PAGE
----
Washington — Obscured by the presidential election, the United States is asked to make one of the most momentous decisions in the history of the nuclear arms race -- the lame-duck Senate vote after the election on SALT II, the strategic arms limitation treaty. The vote has been compared with that on the Versailles Treaty in 1920.
Three presidents over seven years have worked on the treaty, which now is in desperate trouble as it faces the constitutional hurdle of getting a two-thirds Senate majority for ratification. This means in effect, that out of 535 members of Congress, 34 senators have veto power.
It may dominate the news after Nov. 4 when President Carter, regardless of the election outcome, asks a yes-no vote on the treaty from the lame-duck Senate: in other words frm the present body before changes caused by the election.
Vice-President Walter F. Mondale overthe CBS-TV program "Face the Nation" Oct. 26 contradicted those who argue that ratification is impossible and repeated that Mr. Carter will bring it up shortly. He called it "perhaps the single most important issue."
Carter is for the treaty; Ronald Reagan against it. If Mr. Reagan wins election it seems hardly possible that the new treaty can survive. Carter will have difficulty even if re-elected getting enactment.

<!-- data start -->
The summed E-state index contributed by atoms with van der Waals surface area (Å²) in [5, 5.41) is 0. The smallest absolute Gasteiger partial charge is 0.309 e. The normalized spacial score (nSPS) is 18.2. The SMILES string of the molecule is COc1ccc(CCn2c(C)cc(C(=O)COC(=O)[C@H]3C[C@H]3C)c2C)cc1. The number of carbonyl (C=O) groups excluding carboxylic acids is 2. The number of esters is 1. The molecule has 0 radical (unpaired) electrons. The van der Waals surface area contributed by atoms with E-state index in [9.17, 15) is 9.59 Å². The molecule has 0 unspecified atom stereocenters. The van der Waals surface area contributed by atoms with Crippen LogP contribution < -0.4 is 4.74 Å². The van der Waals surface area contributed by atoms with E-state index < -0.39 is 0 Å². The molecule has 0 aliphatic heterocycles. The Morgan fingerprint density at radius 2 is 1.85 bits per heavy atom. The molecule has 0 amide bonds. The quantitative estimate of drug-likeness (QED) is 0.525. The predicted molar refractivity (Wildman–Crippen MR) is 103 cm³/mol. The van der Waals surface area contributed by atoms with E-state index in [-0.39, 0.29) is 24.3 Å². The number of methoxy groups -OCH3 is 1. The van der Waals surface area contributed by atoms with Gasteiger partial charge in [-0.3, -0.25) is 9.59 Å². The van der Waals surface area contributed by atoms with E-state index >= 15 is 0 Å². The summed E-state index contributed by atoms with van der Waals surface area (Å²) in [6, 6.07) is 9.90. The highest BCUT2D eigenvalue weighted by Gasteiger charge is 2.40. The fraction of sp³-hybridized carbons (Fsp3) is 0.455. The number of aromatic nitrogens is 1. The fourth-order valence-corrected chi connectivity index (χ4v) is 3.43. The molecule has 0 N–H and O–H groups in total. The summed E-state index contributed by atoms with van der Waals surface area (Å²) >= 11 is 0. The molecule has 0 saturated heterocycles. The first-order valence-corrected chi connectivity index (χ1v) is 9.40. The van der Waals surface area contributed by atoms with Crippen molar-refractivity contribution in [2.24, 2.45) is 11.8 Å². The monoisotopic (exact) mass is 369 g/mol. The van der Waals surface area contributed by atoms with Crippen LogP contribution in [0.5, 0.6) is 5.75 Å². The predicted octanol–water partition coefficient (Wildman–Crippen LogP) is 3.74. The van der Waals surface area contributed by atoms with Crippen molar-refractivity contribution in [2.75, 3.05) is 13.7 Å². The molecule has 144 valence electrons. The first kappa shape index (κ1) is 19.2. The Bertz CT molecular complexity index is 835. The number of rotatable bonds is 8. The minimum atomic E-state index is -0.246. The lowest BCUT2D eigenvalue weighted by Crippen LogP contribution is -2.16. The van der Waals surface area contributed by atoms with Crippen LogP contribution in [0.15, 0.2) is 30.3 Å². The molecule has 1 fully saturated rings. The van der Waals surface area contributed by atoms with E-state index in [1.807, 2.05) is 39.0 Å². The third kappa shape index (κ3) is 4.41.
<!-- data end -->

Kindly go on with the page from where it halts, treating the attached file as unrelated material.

Secretary of State Edmund S. Muskie, Secretary of Defense Harold Brown, and President Carter have raised the issue in the final days of the campaign, and it is likely to come up in the presidential debate Oct. 28. Secretary Brown notes that British, French, and West German heads of government urge US ratification, and it may be the most specific election issue recognized by the European allies. Reagan, on the other hand, argues that he can renegotiate better terms from Russia. Like the GOP party platform, Reagan asks "superiority" over the Soviet Union. Although the Joint Chiefs of Staff have endorsed the treaty, it is assailed by a variety of defense groups. Reagan believes Moscow would give better terms if it negotiated during an actual arms race.
W. Averell Harriman, ambassador to the Soviets in World War II, looks at the struggle with awe. An arms race is the alternative, he agrees: It is now or never to reach agreement.
He saysz: "I have met with every Soviet leader from Lenin to Brezhnev. My reading of the Soviet experience indicates that Moscow will sacrifice what it takes to remain equal, as we will, too. The conclusion will not be superiority; the end will be an arms race without end."